An extensive number of slot canyons are found in the Blue Mountains National Park, Wollemi National Park and Kanangra-Boyd National Park, all just a few hours’ drive from Sydney with the most popular and easily accessible canyons found in clusters around Mt Wilson, Mt Tomah and on the Newnes Plateau.
The first recorded descent of a canyon occurred in about 1940 by members of the Sydney Bush Walkers Club. It wasn’t until the early 1960’s when Australia’s iconic Claustral canyon was discovered that people started to realise that canyons were more than just an obstacle for bushwalkers to try find a route around. Sydney University Bushwalking Club began discovering clusters of canyons on the Newnes Plateau in the late 1970’s but still canyoning didn’t gain popularity recreationally outside university and bushwalking clubs with access usually involving long, hot trackless walks through the dense scrub of the Australian bush.
Today, canyoning has become very popular and the easier canyons have well trodden footpads, but many still require a long, hot walk both in and back out. A 15-20 kilometre round trip isn’t unusual. The less visited canyons require good navigational skills through trackless bush negotiating the criss-cross of ridges and gullies, and canyoners emerge at the end of the day covered in scratches looking as if they have been through a shredder. But smiles on the sweating, grubby faces tell the story of a magnificent day out through a wild, pristine place where you have felt like the first person to venture there.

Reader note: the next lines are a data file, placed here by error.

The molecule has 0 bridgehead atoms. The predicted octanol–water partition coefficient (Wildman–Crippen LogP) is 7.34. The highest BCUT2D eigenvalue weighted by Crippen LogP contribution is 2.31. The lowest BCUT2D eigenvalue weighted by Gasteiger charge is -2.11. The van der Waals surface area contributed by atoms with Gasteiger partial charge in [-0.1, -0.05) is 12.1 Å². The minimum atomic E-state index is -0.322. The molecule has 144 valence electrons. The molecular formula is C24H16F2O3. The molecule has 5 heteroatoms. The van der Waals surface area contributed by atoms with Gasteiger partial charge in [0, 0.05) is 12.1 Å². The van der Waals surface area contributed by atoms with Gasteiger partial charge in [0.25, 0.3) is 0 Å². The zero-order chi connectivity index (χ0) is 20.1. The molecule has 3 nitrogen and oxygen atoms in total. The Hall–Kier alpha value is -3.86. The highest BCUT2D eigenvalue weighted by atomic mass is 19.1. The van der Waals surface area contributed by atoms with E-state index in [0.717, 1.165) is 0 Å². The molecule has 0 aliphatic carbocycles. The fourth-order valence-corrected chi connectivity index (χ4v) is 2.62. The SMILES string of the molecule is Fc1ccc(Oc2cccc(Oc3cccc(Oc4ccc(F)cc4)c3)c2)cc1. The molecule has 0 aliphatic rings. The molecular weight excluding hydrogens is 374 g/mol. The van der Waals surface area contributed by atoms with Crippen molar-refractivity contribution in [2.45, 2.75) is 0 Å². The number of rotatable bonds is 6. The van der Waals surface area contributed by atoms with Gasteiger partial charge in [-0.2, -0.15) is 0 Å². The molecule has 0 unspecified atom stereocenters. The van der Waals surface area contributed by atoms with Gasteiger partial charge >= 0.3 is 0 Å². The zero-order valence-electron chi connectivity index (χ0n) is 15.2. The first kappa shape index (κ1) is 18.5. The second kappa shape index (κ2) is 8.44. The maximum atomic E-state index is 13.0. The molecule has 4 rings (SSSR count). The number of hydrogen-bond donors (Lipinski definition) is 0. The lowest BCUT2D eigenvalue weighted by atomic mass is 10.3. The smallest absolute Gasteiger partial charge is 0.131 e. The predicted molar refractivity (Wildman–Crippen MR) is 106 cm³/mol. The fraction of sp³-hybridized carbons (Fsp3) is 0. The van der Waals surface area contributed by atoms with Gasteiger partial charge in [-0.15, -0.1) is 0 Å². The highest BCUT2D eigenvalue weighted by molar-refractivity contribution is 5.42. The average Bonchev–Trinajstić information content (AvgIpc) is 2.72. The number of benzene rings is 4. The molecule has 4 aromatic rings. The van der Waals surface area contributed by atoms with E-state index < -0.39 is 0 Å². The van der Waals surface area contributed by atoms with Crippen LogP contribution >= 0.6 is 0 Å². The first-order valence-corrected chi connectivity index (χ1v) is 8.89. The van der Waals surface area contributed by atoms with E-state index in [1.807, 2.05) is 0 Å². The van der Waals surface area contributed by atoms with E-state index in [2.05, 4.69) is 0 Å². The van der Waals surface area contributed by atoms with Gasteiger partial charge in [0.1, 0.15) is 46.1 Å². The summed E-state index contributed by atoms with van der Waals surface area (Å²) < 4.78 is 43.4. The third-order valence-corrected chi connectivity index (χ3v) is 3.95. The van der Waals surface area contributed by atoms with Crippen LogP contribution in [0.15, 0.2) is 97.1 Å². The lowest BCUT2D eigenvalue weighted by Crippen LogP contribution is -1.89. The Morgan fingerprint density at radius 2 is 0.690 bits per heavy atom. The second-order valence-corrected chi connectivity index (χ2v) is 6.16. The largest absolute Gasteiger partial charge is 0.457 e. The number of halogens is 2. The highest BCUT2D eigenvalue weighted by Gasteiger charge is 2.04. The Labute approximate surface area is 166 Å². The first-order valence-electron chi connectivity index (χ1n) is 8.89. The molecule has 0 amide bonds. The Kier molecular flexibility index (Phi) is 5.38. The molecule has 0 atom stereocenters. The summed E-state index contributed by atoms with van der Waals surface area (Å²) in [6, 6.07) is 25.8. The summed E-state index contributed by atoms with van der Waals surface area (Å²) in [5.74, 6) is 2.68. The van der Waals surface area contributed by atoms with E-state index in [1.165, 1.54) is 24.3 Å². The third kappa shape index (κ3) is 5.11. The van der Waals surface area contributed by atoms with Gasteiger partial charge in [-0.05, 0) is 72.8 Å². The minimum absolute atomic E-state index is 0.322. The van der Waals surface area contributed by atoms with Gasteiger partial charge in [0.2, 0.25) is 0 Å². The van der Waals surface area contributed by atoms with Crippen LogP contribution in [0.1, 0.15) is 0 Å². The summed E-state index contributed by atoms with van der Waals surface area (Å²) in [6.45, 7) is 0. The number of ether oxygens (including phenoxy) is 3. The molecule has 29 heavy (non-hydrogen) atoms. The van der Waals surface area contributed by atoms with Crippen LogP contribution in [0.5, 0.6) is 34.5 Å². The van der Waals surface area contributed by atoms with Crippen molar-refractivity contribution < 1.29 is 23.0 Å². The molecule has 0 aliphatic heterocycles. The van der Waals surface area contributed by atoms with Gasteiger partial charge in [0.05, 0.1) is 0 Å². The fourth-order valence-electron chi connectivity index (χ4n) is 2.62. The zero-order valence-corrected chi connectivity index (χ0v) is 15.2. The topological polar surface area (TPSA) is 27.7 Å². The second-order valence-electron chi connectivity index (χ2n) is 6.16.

The popularity and widespread reach of social media has caused a large increase in visitors. The canyons with easy access have seen the biggest increase; from a couple of hundred a year to a couple of thousand. It is time to become proactive in looking after these timeless places and ensure the ongoing access we have taken for granted as our right. There are a number of canyoning associations around the world, including USA, Europe, NZ and even Nepal and Crete but up until recently Australia was not amongst those. So, after many years of tireless work by a few dedicated canyoners, Australia finally has its own canyoning association to help foster safe and responsible canyoning and to be a voice for the canyoning community.
So, I’d like to welcome you to the website of the NSW Canyoning Association. I invite you to join the NSWCA and add your voice and passion towards helping to care for our special places, and make lots of new friends to share canyoning adventures with.
Julie Burton, President